Keep Your Hydraulic System Free Of Contaminants!
Ensuring that your hydraulic system is kept free of contamination is essential to ensure its reliable and long-lasting service. Whether your hydraulic system is a component of heavy-duty machinery, a domestic system or is essential to ensuring the continuous smooth-running of a power plant, keeping your hydraulic system clean should constantly be at the forefront of your mind.
Keeping your hydraulic system clean can result in a longer lifetime for every component and a much more reliable and cost-efficient system overall. Due to the wide variety of parts which appear in a hydraulic system, from hydraulic check valves to gear motors the slightest contamination of the hydraulic fluid can result in severe, and often irreparable, damage to a wide range of systems.
How Can Contaminants Damage A Hydraulic System?
For any system that relies on hydraulics, developing a strategy to ensure that the risk of contamination is kept to a minimum can be essential to its continued smooth running. Maintaining this strategy should be a task of high-priority, particularly in industrial environments, where an inefficient or broken hydraulics system can ground productivity to a halt.
The three most common contaminants which affect hydraulic systems of all kinds are particles, air and moisture, but heat can also have an effect on hydraulic systems.
How Can Particles Damage A Hydraulic System?
For particle contaminations, your primary concern should be those which are sized between 1 and 10 microns. Although small, and usually invisible to the human eye, these particles are likely to cause a hydraulic system failure in a wide range of ways. Whether they are damaging a specific component, such as a hydraulic check valve, or weakening the integrity of a hydraulic seal, these particles can often skip past filters which are not designed for such small intruders.
How Can Water Damage A Hydraulic System?
Even the smallest droplet of water can increase hydraulic system failure rates by as much as 20 times. Water can cause the hydraulic system itself to rust, which can then result in permanent failure due to corrosions, as well as introduce rust particles into the hydraulic fluid. Water is very different to most other hydraulic fluids, in that it can change state within the hydraulic system itself.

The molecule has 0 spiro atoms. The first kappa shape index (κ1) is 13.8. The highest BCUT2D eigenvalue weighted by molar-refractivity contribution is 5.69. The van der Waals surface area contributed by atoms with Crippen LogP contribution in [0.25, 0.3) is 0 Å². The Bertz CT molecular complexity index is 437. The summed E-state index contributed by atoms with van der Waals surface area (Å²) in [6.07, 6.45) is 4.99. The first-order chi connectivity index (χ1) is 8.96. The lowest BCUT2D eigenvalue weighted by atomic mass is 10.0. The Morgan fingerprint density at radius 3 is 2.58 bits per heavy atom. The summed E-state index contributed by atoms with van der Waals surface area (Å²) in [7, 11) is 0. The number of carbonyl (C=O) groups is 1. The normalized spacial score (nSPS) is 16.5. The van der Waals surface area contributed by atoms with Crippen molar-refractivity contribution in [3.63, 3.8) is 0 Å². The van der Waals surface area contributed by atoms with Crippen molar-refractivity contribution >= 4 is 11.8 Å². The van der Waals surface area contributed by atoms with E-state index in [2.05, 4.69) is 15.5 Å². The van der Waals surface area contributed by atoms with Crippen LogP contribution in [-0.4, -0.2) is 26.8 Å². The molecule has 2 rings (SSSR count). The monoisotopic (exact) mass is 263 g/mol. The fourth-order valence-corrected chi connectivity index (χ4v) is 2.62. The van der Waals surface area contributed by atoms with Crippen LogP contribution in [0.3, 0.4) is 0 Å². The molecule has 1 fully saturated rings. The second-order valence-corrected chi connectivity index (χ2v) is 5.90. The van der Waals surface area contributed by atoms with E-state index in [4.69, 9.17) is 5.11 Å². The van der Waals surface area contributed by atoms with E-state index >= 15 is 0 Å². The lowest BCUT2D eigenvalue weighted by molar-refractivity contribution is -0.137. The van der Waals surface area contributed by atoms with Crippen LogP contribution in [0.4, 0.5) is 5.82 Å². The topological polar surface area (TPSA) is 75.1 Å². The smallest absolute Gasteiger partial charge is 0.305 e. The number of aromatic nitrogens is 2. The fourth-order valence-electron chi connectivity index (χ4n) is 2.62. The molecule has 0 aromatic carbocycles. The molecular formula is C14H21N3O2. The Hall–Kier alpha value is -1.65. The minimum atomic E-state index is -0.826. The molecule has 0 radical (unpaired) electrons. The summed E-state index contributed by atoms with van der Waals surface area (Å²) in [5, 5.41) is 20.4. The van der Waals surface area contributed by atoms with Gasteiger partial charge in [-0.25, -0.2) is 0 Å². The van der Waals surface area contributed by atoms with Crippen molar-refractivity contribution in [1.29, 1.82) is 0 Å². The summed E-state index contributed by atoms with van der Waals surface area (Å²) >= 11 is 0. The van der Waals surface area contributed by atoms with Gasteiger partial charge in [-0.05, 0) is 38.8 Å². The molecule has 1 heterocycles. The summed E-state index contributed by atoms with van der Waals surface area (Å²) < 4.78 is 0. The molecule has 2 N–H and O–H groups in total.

Under the pressure of a hydraulic system, water can boil, or vaporise, extremely easily. These vapour filled bubbles will continue to grow in size until they reach an area of extremely high-pressure, where the bubble will burst and collapse.
Water can also cause sticky resins to form within the hydraulic system, particularly in the clearance zones of hydraulic check valves, due to the removal of oil degradation by-products.
Can Air Really Damage A Hydraulic System?
Air in a hydraulic system can result in spongy control, which can be devastating to the operator’s control of the system’s pressure and in the readings of any actuator. Air can also result in a hydraulic system losing a great deal of horsepower, as energy is used to drive fluid through the air pocket and into the reservoir, rather than moving the actuator itself.
Hydraulic Check Valves To Meet Your Hydraulic System’s Specifications
Here at Flowfit Online, we offer a wide range of hydraulic check valves to help your system operate at its peak efficiency. Ensuring that your hydraulic system remains clean of any contaminants is essential to its continued operation, and can allow you to avoid any undesirable consequences.
Save yourself time and money by keeping your hydraulic system clean, and only choose the very best hydraulic check valves and components to ensure that your hydraulic system operates at its very best.
For more information call Flowfit on 01584 876 03301584 876 033 or email firstname.lastname@example.org. for advice on hydraulic systems today!